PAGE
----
The West Virginia. Cyclopedia

West Virginia Oil & Gas Heritage District

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The first oilfield developed in the United States was located in western West Virginia, among the hills along the lower valley of Little Kanawha River then often known as "Ol' Greasy." Its early development was largely influenced by the Baltimore & Ohio Railroad, which had been completed through the region in in 1860.

The district includes a number of unincorporated towns, or villages, and several ghost towns. Several of these lost communities were boom towns, inhabited by as many as 1,000 residents before the Civil War; however, operations were destroyed by Union forces in the conflict, and the field never recovered. Many historical sites within the field have been restored, preserved, interpreted, and developed by the WV Oil & Gas Museum, the organization that established the district. Rural parts of the West Virginia counties of Wirt, Wood, Ritchie, and Calhoun are included within.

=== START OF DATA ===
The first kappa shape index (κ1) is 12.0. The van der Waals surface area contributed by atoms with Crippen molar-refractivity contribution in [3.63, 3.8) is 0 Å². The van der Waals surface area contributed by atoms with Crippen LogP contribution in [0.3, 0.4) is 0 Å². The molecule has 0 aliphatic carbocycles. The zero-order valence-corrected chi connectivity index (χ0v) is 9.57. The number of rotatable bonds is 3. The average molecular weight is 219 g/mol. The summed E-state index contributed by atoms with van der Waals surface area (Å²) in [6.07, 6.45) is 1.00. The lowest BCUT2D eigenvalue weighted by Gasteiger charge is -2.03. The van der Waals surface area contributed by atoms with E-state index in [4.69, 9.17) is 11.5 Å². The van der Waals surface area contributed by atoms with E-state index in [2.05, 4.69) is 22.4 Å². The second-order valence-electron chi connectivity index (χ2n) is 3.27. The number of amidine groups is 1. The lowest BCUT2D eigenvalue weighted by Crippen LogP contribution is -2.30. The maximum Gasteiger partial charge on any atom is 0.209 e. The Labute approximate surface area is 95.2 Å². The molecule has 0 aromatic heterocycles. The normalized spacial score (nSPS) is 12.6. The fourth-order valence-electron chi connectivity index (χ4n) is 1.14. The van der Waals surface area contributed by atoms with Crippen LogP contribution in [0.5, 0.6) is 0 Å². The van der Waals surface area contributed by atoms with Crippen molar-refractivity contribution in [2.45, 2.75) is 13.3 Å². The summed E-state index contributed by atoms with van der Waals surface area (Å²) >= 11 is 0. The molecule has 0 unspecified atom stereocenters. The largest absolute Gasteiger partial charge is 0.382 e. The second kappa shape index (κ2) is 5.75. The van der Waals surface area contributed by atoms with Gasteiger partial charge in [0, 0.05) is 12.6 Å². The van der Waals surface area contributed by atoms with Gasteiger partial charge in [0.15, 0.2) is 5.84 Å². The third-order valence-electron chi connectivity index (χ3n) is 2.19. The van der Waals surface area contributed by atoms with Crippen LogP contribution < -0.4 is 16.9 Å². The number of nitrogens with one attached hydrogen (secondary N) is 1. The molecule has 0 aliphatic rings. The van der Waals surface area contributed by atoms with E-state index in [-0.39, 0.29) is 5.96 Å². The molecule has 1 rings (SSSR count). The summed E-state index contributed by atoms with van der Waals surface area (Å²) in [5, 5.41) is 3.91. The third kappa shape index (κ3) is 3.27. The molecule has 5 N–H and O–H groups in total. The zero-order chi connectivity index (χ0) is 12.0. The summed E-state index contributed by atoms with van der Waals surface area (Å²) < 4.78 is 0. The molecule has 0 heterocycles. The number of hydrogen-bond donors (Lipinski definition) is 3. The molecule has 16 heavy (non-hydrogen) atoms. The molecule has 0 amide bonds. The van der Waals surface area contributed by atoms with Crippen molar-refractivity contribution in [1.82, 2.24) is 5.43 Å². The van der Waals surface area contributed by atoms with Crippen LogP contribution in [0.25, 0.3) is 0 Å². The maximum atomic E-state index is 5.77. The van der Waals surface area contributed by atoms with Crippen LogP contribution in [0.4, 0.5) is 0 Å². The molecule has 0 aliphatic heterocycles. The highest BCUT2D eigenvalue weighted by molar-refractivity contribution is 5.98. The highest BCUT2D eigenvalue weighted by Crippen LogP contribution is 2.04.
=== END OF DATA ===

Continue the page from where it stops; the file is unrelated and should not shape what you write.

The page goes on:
The Rathbone Well, located at Burning Spring, is the oldest producing oil well in the world, according to museum director David McKain, who contends that it may be older than the Drake Well of Pennsylvania, popularly believed to be the first U.S. oil well. A museum, which includes many exhibits of early drilling equipment, has been established at the site of the well.

Though early oil-drilling may be associated with an industrialized landscape, the region today is regarded for its scenic value of its woodlands.

Communities within the district include:

Volcano, WV
Petroleum, WV
Elizabeth, WV
Parkersburg, WV

Other important sites concerned with oil are located at:

North Bend State Park
Ritchie Mines Wildlife Management Area